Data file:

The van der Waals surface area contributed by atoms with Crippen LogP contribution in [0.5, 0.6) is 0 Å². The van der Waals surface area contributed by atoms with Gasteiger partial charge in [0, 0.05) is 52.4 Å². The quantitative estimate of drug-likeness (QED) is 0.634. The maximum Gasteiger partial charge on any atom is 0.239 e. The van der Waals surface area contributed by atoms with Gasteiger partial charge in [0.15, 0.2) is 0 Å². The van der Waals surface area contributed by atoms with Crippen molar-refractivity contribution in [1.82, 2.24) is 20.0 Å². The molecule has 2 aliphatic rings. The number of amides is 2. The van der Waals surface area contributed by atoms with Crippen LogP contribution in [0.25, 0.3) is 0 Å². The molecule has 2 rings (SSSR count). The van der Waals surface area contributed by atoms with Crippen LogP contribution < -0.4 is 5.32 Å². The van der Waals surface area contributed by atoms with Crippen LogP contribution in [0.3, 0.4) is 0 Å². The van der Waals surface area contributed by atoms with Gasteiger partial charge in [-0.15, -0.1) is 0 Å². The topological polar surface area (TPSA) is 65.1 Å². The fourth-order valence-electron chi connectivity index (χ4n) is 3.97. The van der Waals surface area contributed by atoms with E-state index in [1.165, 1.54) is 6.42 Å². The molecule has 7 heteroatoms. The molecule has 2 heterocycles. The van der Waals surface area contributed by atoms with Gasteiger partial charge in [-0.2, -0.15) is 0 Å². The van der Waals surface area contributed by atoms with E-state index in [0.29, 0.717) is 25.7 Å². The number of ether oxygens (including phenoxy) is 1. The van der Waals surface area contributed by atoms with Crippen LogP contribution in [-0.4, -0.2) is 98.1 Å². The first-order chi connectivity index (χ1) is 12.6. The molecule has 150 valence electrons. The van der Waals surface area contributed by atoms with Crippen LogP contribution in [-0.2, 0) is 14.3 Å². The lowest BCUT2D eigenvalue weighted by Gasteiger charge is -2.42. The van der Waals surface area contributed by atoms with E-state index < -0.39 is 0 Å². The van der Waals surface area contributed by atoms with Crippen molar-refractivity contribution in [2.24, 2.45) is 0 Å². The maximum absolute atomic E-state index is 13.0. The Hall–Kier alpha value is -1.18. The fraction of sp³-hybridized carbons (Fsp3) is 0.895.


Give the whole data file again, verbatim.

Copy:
The van der Waals surface area contributed by atoms with Crippen LogP contribution in [0.5, 0.6) is 0 Å². The van der Waals surface area contributed by atoms with Gasteiger partial charge in [0, 0.05) is 52.4 Å². The quantitative estimate of drug-likeness (QED) is 0.634. The maximum Gasteiger partial charge on any atom is 0.239 e. The van der Waals surface area contributed by atoms with Gasteiger partial charge in [0.15, 0.2) is 0 Å². The van der Waals surface area contributed by atoms with Crippen molar-refractivity contribution in [1.82, 2.24) is 20.0 Å². The molecule has 2 aliphatic rings. The number of amides is 2. The van der Waals surface area contributed by atoms with Crippen LogP contribution in [0.25, 0.3) is 0 Å². The molecule has 2 rings (SSSR count). The van der Waals surface area contributed by atoms with Crippen LogP contribution < -0.4 is 5.32 Å². The van der Waals surface area contributed by atoms with Crippen LogP contribution in [0.3, 0.4) is 0 Å². The van der Waals surface area contributed by atoms with Gasteiger partial charge in [-0.15, -0.1) is 0 Å². The topological polar surface area (TPSA) is 65.1 Å². The fourth-order valence-electron chi connectivity index (χ4n) is 3.97. The van der Waals surface area contributed by atoms with E-state index in [1.165, 1.54) is 6.42 Å². The molecule has 7 heteroatoms. The molecule has 2 heterocycles. The van der Waals surface area contributed by atoms with Gasteiger partial charge in [-0.2, -0.15) is 0 Å². The van der Waals surface area contributed by atoms with E-state index in [0.29, 0.717) is 25.7 Å². The number of ether oxygens (including phenoxy) is 1. The van der Waals surface area contributed by atoms with Crippen LogP contribution in [-0.4, -0.2) is 98.1 Å². The first-order chi connectivity index (χ1) is 12.6. The molecule has 150 valence electrons. The van der Waals surface area contributed by atoms with Crippen LogP contribution in [-0.2, 0) is 14.3 Å². The lowest BCUT2D eigenvalue weighted by Gasteiger charge is -2.42. The van der Waals surface area contributed by atoms with E-state index < -0.39 is 0 Å². The van der Waals surface area contributed by atoms with Crippen molar-refractivity contribution in [2.24, 2.45) is 0 Å². The maximum absolute atomic E-state index is 13.0. The Hall–Kier alpha value is -1.18. The fraction of sp³-hybridized carbons (Fsp3) is 0.895.